Speaking of fascinating gigantic machines, you are probably already familiar with this beast that devours the earth, and sometimes other things as well (there is a picture with a bulldozer stuck high up in the shovel-like cogwheel mechanism!).

The name of the beast is called Bagger 288 and was manufactured in germany by Krupp.

According to Wikipedia the monster is around 220 m long and 96 m high and it can excavate the equivalent of a football field dug to 30 m deep - every day!

Monday, May 10, 2010


That is a truely AMAZING machine, Anton. On the rusty pictures it almost looks too fantastic to have ever been able to move. It is like a huge piece of art. I had visions of an insane artist who worked on some abandoned Russian dock, used all the scrap material that was lying around and somehow built this Kaspian Sea Monster as a symbol of the coldwar madness, the arrogance of man and it's fascination for machinery.
But no, this thing is for real and once flew over the surface of the oceans. Already being a dinosaur on the verge of extinction by the time it could be put to use.

Here is a video of the monster in full flight. There are a few other versions floating by as well, but the original one Anton posted is the best, it shows up around after 4:40 minutes or so.

Monster of the sea and sky!

This set of photos of the Ekranoplan "Caspian Sea Monster" really inspires me. The sheer size, the unusal architecture of the aircraft, the aged textures and the whole set is just fascinating. I wonder what it would be like to wander arounds it's wonder...

Buggin' out!

I just love these bugs! Illustrations by Feodor Rojankovski from 1955. They come from the 'ASIFA - Hollywood Animaton Archive', a great place to take a look around.

Wednesday, May 5, 2010

Great animation

Get ready for this fun ride! Don't forget the sound.

Tuesday, May 4, 2010

manifesto of the day

The mother, of all art manifestos, the Fluxus-manifesto, written by George Maciunas in 1963, one of the founders of the Fluxus movement.

Strange enough, there's a second Fluxus manifesto, looking almost the same, just a very small "add" by Joseph Beuys, changing the word "europanism" to "Americanism", what shows the tension inside the group, that, at the end, during a Stockhausen performance broke out into an open conflict.
Being the first real international art movement, there were still these differences. Maybe it's really about an european vs. an american attitude, it was actually the question about individuality - an "induvidualistic genius cult" vs. a new kind of collectivism (represented by the american tradition) getting over this old individualism. I'm not sure if it was ever this simple.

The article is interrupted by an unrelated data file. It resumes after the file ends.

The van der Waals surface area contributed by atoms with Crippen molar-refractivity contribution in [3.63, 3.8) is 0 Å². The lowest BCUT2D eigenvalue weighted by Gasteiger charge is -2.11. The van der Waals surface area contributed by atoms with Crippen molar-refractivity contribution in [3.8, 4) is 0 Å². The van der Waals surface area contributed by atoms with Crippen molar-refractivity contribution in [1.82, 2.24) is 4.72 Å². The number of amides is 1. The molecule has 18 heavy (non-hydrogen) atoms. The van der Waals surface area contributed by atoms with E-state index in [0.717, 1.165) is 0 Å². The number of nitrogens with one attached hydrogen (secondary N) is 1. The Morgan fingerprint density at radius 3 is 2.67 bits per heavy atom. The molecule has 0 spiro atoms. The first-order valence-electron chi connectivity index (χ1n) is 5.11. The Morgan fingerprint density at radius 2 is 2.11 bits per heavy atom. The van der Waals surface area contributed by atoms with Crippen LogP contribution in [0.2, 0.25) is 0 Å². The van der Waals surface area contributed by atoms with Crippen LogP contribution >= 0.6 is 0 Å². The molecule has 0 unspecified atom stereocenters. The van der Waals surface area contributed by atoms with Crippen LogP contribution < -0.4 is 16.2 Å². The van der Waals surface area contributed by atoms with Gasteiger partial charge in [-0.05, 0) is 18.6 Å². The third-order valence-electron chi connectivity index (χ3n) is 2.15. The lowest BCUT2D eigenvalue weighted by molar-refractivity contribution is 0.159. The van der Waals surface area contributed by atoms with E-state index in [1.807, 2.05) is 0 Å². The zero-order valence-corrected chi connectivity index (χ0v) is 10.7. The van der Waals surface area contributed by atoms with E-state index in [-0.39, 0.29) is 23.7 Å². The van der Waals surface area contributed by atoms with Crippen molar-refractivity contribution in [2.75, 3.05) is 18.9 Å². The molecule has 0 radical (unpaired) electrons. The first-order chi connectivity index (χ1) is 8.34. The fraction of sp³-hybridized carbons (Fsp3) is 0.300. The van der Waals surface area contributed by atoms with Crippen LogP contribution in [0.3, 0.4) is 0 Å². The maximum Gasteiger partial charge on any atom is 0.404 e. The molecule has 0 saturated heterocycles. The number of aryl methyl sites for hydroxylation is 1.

My first professor in art school was Fluxus-artist Alison Knowles,
so I had a connection to it from the beginning. First I had really big problems in getting the point of this whole fluxus thing.
Meanwhile I really like it :)

Sunday, May 2, 2010

Doing bad things

Starting tomorrow, I'm going to do really bad things, daily. Not morally bad, just artistically bad.

For some time now, I've been blessed with a stream of new, exciting ideas that I really want to explore, ideas that more or less divert from my previous work. And I've tried exploring them, too. Problem is, since it's new territory, the ideas often don't turn out very good when I start working with them. And so I get discouraged, start to doubt, and either I abandon the whole thing or I try to 'save' the result by reverting to old, proven methods, playing it safe, and ultimately ending up with something that isn't at all what I wanted to explore, but an uninteresting, safe result that is nothing but a testament to my own cowardice.

The thing is, we must crawl before we walk, everyone knows that. But as accomplished, adult beings we don't like the idea of going back to crawling -- our egos won't allow us to, so we play it safe and stick to what we know, saving face but failing to develop. Children, always the fastest developing people ever, do not care; they have no other choice but to crawl, stumble, fall, do things badly, because they have nothing 'safe' to revert to and nothing to lose. And so they do things badly, over and over again, until one day, they do them really well.

So I've realized that what I have to do if I really want to explore these new ideas is to push my ego aside and really do things badly in the beginning. I think and hope that it'll be easier if I make my mind up and decide to really, really do very very bad stuff the next couple of months. Daily. In fact, as I've done before with stimulating results, I'm going to start a secret little blog where I post my daily piece of bad work, just to have a framework and a little something to motivate me to stick to it daily. But I won't tell you the address to my secret blog, because I'm still scared.